The goal of the trust has been to follow the same path it used to create a mortgage assistance program: find a partner who can verify the income qualifications of applicants and recommend recipients to the board for final approval.
 
The AHT board considered doing either an emergency program for either renters or homeowners or both but ultimately decided to focus on the renters.
 
There was some question of whether the CPA funds could be expended to help pay a mortgage on a private home that is not deed-restricted as affordable housing. Although Parese, an attorney, said he thought such an expenditure would be allowable under the Community Preservation Act, the board ultimately decided it was more expedient to focus on renters for now.
 
"What I've heard tonight is a cautionary note about things being more complicated with a homeowner and a mortgage as opposed to a renter," Sheldon said. "We know lenders are doing certain things now — not necessarily forgiving moneys owed but deferring moneys owed. They also, as we've learned, are pretty creative at finding other sources that might help people, especially if they're already on board as a homeowner, not to get into foreclosure."
 
Sheldon suggested that the AHT prioritize renters right now to get the emergency program established and leave the door open to adding mortgagers down the line, especially if the trust is granted more funds from town meeting.
 
Parese agreed.
 
"The local banks with which we deal, in particular, I think are going to be very understanding in this moment," he said. "Even the national lenders, if there starts to be a rush of foreclosure-type behavior, they'll end up with some type of moratorium at the federal or state level that controls that. … It's a lot less time-consuming to trigger an eviction than a foreclosure, though neither is easy in Massachusetts.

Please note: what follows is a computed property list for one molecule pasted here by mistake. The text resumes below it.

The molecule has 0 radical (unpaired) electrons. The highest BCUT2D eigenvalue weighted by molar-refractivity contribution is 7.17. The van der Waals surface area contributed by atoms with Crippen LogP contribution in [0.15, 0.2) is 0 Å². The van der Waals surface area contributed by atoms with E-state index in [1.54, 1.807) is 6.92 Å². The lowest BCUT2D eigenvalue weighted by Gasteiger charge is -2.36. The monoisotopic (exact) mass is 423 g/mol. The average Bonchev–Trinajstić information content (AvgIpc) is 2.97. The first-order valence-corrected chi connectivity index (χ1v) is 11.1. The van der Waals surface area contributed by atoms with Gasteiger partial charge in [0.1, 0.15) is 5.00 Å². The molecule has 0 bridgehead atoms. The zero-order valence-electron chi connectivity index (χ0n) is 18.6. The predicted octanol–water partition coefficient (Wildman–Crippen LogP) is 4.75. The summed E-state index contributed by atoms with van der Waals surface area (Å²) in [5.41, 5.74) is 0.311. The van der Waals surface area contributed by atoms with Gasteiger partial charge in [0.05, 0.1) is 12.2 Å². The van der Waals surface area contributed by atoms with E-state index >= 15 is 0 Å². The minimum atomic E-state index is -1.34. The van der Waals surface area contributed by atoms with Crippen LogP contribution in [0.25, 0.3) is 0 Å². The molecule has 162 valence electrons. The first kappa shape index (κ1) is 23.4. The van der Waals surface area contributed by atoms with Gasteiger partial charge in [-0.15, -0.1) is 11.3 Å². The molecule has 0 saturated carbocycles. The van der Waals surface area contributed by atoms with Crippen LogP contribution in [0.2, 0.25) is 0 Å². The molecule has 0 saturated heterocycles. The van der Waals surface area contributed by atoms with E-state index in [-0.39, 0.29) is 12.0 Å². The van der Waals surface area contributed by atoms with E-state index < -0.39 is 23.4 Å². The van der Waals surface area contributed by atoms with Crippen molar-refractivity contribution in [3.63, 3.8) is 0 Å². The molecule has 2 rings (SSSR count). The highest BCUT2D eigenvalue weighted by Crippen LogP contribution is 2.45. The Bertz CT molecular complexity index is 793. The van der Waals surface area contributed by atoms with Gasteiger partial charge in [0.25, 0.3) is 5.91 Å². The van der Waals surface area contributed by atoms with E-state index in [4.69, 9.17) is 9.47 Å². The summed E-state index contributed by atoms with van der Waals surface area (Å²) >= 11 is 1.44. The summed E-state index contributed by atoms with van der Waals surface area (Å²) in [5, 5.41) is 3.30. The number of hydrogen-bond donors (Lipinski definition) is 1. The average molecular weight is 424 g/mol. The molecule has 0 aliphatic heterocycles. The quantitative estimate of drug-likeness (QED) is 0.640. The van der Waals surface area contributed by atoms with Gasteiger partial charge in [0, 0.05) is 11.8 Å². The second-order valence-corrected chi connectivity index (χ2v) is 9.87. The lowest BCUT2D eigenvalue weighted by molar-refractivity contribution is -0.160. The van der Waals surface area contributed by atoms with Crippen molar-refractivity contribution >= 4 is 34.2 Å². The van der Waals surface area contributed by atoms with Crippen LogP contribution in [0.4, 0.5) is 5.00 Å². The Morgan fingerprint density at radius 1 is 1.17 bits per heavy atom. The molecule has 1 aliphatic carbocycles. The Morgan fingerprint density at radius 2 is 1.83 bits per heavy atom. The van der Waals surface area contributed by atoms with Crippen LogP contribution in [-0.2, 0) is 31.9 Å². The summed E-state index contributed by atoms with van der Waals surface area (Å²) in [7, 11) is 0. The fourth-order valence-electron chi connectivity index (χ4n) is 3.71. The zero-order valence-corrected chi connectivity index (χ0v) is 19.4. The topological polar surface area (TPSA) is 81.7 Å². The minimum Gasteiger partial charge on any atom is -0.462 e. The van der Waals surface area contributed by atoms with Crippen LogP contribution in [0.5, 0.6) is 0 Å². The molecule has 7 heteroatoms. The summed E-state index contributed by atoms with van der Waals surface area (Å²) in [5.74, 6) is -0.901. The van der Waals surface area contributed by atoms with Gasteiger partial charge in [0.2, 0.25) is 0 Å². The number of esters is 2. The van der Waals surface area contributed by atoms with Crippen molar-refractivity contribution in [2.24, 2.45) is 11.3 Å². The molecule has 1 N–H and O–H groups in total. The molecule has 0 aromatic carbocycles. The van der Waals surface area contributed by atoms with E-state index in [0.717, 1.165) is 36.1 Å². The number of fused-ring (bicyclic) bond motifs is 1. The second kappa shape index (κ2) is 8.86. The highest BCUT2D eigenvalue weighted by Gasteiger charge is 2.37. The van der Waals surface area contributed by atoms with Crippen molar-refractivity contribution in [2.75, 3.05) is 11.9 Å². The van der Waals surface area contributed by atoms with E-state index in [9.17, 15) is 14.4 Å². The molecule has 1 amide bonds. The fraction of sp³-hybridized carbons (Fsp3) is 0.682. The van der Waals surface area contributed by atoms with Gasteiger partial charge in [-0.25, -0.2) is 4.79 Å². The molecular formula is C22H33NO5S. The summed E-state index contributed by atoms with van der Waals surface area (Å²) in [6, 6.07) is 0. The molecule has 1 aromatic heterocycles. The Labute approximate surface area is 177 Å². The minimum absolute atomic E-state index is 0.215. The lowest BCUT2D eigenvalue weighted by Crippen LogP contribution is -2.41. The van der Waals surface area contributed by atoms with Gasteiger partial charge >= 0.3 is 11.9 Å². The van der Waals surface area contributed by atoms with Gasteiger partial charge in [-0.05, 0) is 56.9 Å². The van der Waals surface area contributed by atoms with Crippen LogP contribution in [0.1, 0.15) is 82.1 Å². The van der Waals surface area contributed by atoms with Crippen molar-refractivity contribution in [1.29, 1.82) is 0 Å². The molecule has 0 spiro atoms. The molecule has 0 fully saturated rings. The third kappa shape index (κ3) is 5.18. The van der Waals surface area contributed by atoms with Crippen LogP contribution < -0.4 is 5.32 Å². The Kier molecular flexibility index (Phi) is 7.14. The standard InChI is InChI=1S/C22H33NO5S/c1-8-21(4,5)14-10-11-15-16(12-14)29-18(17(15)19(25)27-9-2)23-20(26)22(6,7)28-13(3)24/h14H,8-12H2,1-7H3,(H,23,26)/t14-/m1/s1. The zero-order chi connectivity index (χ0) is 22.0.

"As Tom pointed out, a bank really does not want to own a house. And I suppose in some ways [limiting the program to renters] would streamline the program we're trying to construct."

Tags: affordable housing,   affordable housing trust,   

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Mount Greylock Committee Member Pushes to Reopen Schools

By Stephen DravisiBerkshires Staff

Steven Miller participates in a recent meeting of the Mount Greylock Regional School Committee via Zoom.
WILLIAMSTOWN, Mass. — The chair of the Mount Greylock School Committee's Education Subcommittee on Tuesday repeatedly pressed the district's interim superintendent to develop benchmarks that could be met in order to allow a return to full in-person instruction.
 
For now, school officials are planning to begin school in mid-September in a hybrid model that sees half the students in preK through ninth grade attending classes in person two days a week with the rest of their time on learning spent remotely; sophomores through seniors in high school would attend school one day a week under the current plan.
 
Several times during a more than two-hour virtual meeting, Steven Miller reiterated his contention that the Lanesborough-Williamstown district is uniquely situated to move to full, in-person instruction.
 
"We are in a wonderful situation where we are in a rural setting with people who are responsible, who are socially distancing and wearing masks," said Miller, who also referred to the county's low incidence of COVID-19 positive tests.